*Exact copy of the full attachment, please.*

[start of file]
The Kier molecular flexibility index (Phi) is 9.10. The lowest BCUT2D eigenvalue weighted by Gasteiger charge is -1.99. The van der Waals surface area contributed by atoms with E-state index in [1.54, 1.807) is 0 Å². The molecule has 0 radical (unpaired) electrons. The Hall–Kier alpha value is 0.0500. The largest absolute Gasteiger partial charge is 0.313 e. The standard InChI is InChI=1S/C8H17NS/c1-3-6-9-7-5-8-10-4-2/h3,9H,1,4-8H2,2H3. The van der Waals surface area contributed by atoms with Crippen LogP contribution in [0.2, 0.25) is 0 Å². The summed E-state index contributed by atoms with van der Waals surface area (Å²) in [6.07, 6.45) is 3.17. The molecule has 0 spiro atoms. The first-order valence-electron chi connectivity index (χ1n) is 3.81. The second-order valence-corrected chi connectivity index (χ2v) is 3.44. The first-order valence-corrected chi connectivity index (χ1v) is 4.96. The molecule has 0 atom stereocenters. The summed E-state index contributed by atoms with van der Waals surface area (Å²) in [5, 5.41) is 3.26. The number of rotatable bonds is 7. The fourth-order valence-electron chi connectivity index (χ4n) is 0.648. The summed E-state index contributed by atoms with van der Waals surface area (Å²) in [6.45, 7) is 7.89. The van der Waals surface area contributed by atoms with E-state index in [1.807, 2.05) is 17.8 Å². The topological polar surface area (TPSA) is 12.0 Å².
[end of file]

The Kier molecular flexibility index (Phi) is 9.10. The lowest BCUT2D eigenvalue weighted by Gasteiger charge is -1.99. The van der Waals surface area contributed by atoms with E-state index in [1.54, 1.807) is 0 Å². The molecule has 0 radical (unpaired) electrons. The Hall–Kier alpha value is 0.0500. The largest absolute Gasteiger partial charge is 0.313 e. The standard InChI is InChI=1S/C8H17NS/c1-3-6-9-7-5-8-10-4-2/h3,9H,1,4-8H2,2H3. The van der Waals surface area contributed by atoms with Crippen LogP contribution in [0.2, 0.25) is 0 Å². The summed E-state index contributed by atoms with van der Waals surface area (Å²) in [6.07, 6.45) is 3.17. The molecule has 0 spiro atoms. The first-order valence-electron chi connectivity index (χ1n) is 3.81. The second-order valence-corrected chi connectivity index (χ2v) is 3.44. The first-order valence-corrected chi connectivity index (χ1v) is 4.96. The molecule has 0 atom stereocenters. The summed E-state index contributed by atoms with van der Waals surface area (Å²) in [5, 5.41) is 3.26. The number of rotatable bonds is 7. The fourth-order valence-electron chi connectivity index (χ4n) is 0.648. The summed E-state index contributed by atoms with van der Waals surface area (Å²) in [6.45, 7) is 7.89. The van der Waals surface area contributed by atoms with E-state index in [1.807, 2.05) is 17.8 Å². The topological polar surface area (TPSA) is 12.0 Å².